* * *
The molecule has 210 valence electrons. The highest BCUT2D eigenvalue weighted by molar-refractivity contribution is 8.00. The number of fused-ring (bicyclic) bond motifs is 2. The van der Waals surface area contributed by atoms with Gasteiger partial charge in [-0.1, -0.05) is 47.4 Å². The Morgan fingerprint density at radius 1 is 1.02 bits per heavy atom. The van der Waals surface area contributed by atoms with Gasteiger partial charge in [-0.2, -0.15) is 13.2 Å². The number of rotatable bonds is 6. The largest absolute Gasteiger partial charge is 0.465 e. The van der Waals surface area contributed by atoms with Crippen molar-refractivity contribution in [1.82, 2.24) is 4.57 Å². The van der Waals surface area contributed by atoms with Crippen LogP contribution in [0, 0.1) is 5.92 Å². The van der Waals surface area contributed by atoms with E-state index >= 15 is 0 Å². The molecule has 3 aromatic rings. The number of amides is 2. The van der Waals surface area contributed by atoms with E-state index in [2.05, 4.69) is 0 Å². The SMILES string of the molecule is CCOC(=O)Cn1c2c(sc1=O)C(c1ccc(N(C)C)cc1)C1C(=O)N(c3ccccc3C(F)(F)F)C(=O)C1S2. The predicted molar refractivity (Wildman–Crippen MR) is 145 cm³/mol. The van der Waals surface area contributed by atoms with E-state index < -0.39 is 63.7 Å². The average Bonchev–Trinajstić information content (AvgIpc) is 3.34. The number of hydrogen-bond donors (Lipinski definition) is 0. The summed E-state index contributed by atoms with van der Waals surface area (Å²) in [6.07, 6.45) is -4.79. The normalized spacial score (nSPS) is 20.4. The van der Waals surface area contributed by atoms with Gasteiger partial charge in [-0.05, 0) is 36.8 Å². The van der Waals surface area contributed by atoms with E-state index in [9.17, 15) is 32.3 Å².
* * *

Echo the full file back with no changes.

The molecule has 210 valence electrons. The highest BCUT2D eigenvalue weighted by molar-refractivity contribution is 8.00. The number of fused-ring (bicyclic) bond motifs is 2. The van der Waals surface area contributed by atoms with Gasteiger partial charge in [-0.1, -0.05) is 47.4 Å². The Morgan fingerprint density at radius 1 is 1.02 bits per heavy atom. The van der Waals surface area contributed by atoms with Gasteiger partial charge in [-0.2, -0.15) is 13.2 Å². The number of rotatable bonds is 6. The largest absolute Gasteiger partial charge is 0.465 e. The van der Waals surface area contributed by atoms with Crippen molar-refractivity contribution in [1.82, 2.24) is 4.57 Å². The van der Waals surface area contributed by atoms with Crippen LogP contribution in [0, 0.1) is 5.92 Å². The van der Waals surface area contributed by atoms with E-state index >= 15 is 0 Å². The molecule has 3 aromatic rings. The number of amides is 2. The van der Waals surface area contributed by atoms with E-state index in [2.05, 4.69) is 0 Å². The SMILES string of the molecule is CCOC(=O)Cn1c2c(sc1=O)C(c1ccc(N(C)C)cc1)C1C(=O)N(c3ccccc3C(F)(F)F)C(=O)C1S2. The predicted molar refractivity (Wildman–Crippen MR) is 145 cm³/mol. The van der Waals surface area contributed by atoms with E-state index < -0.39 is 63.7 Å². The average Bonchev–Trinajstić information content (AvgIpc) is 3.34. The number of hydrogen-bond donors (Lipinski definition) is 0. The summed E-state index contributed by atoms with van der Waals surface area (Å²) in [6.07, 6.45) is -4.79. The normalized spacial score (nSPS) is 20.4. The van der Waals surface area contributed by atoms with Gasteiger partial charge in [-0.05, 0) is 36.8 Å². The van der Waals surface area contributed by atoms with E-state index in [9.17, 15) is 32.3 Å².